The European Conference on Aging & Gerontology (EGen)
December 07-08, 2019 | The Bartlett Real Estate Institute, University College London, London, UK
We are very excited to host The European Conference on Aging & Gerontology (EGen2019), the sister conference to The Asian Conference on Aging & Gerontology (AGen2020), which has been held in Japan since 2015. This will be held for the first time in London – one of the world's most important global cities and inside the Bartlett, the world’s leading faculty of the Built Environment.
This conference brings together all disciplines to discuss in a holistic way one of the greatest challenges humanity currently faces: the ageing of the population. Scholars from practically every discipline are welcomed to bring their perspective, as ageing involves almost all aspects of humanities, science and policy. For this global issue, we have created a global event. We have joined efforts with Osaka University and, specifically, with the IAFOR Research Centre, with the National Archive of Computerized Data on Aging (NACDA) at the University of Michigan, USA and with the support of academic leaders and thinkers from all disciplines from numerous prestigious institutions.
We are honoured and thrilled to have special keynote presentations from Professor Hiroshi Ishiguro (Osaka University, Hiroshi Ishiguro Laboratories), Professor James Barlow (Imperial College London, UK), Professor Paul Higgs (UCL, UK), Professor Nick Tyler (UCL, UK), Professor Haruko Satoh (Osaka University, Japan) and Professor Tsuyoshi Sekitani (Osaka University, Japan) together with other highly prominent academics.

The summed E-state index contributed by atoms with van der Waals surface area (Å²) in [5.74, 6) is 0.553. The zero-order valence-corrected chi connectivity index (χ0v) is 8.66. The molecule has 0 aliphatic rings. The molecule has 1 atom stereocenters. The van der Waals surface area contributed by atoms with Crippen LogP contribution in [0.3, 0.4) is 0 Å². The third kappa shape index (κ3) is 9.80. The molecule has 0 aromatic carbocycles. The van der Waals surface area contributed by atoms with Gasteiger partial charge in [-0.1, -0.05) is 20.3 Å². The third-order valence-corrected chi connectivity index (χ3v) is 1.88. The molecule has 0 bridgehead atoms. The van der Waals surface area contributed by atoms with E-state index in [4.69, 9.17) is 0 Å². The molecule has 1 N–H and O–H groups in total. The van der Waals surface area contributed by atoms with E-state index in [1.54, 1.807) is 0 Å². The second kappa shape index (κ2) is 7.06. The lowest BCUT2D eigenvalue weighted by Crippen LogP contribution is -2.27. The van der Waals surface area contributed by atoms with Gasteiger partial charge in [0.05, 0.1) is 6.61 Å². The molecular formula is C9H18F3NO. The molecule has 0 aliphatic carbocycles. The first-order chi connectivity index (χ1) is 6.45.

Because both in Bartlett Real Estate Institute (UCL) and at IAFOR, we believe that it is through people coming together that great things happen, we have planned for multiple networking opportunities. These include the welcome reception and conference dinner, among others. With a high volume of thematic streams covering many disciplines such as the built environment, frailty, loneliness, the silver economy, and others, EGen2019 provides a great opportunity for researchers.
EGen2019 Photo Report
Above: Professor Hiroshi Ishiguro, from Osaka University and Hiroshi Ishiguro Laboratories (Japan), delivers a Keynote Presentation via video. Professor Ishiguro discussed his ground-breaking work in robotics and artificial intelligence and the implications this research has for ageing populations.
Above, clockwise from top left: Dr Evangelia Chrysikou, from the host university, University College London (UK) welcomes delegates to IAFOR’s first annual European Conference on Aging & Gerontology. Dr Chrysikou moderates the Keynote Panel featuring Professor Paul Higgs (left) and Professor Nick Tyler, both from University College London (UK), as they discuss the issues raised throughout the plenary day and tie together the common themes of the conference. Professor Higgs delivers his Keynote Presentation, titled “The Challenge of the Fourth Age for Ageing Societies”, in which he explores growing disparities in how different sectors of the population face ageing. Delegates enjoy one of the many networking opportunities provided by the conference, discussing the day’s presentations, as well as their own research interests. The Bartlett Real Estate Institute (BREI) at University College London was a fantastic venue for the event.
Above left: Professor Tsuyoshi Sekitani, from Osaka University (Japan), takes questions following his Keynote Presentation, “Imperceptible Brain Monitoring System -Patch EEG-”, in which he explains cutting-edge technology in brain monitoring. Above right: Professor Shin-ichi Ohnuma, of University College London (UK), offers comments on the connections between UCL and Osaka University, and how British researchers are contributing to Japan’s attempts to face the issues of an ageing population.